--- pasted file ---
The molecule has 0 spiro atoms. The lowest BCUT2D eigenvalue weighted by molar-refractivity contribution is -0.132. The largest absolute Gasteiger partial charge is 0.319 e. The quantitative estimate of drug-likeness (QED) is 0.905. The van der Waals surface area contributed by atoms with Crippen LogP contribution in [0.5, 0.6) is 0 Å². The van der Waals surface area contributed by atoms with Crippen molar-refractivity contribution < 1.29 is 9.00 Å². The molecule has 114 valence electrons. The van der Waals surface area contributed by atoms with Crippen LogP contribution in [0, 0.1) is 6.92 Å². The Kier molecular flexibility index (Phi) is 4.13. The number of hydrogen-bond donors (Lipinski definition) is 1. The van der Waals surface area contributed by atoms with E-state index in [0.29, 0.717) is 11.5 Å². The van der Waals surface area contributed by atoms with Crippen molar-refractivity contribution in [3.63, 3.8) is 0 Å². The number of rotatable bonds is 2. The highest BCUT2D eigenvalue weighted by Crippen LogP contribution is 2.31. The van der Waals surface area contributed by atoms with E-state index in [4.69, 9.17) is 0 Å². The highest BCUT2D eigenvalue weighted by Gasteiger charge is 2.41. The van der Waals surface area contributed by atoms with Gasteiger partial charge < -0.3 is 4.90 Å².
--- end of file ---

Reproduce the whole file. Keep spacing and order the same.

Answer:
The molecule has 0 spiro atoms. The lowest BCUT2D eigenvalue weighted by molar-refractivity contribution is -0.132. The largest absolute Gasteiger partial charge is 0.319 e. The quantitative estimate of drug-likeness (QED) is 0.905. The van der Waals surface area contributed by atoms with Crippen LogP contribution in [0.5, 0.6) is 0 Å². The van der Waals surface area contributed by atoms with Crippen molar-refractivity contribution < 1.29 is 9.00 Å². The molecule has 114 valence electrons. The van der Waals surface area contributed by atoms with Crippen LogP contribution in [0, 0.1) is 6.92 Å². The Kier molecular flexibility index (Phi) is 4.13. The number of hydrogen-bond donors (Lipinski definition) is 1. The van der Waals surface area contributed by atoms with E-state index in [0.29, 0.717) is 11.5 Å². The van der Waals surface area contributed by atoms with Crippen molar-refractivity contribution in [3.63, 3.8) is 0 Å². The number of rotatable bonds is 2. The highest BCUT2D eigenvalue weighted by Crippen LogP contribution is 2.31. The van der Waals surface area contributed by atoms with E-state index in [4.69, 9.17) is 0 Å². The highest BCUT2D eigenvalue weighted by Gasteiger charge is 2.41. The van der Waals surface area contributed by atoms with Gasteiger partial charge < -0.3 is 4.90 Å².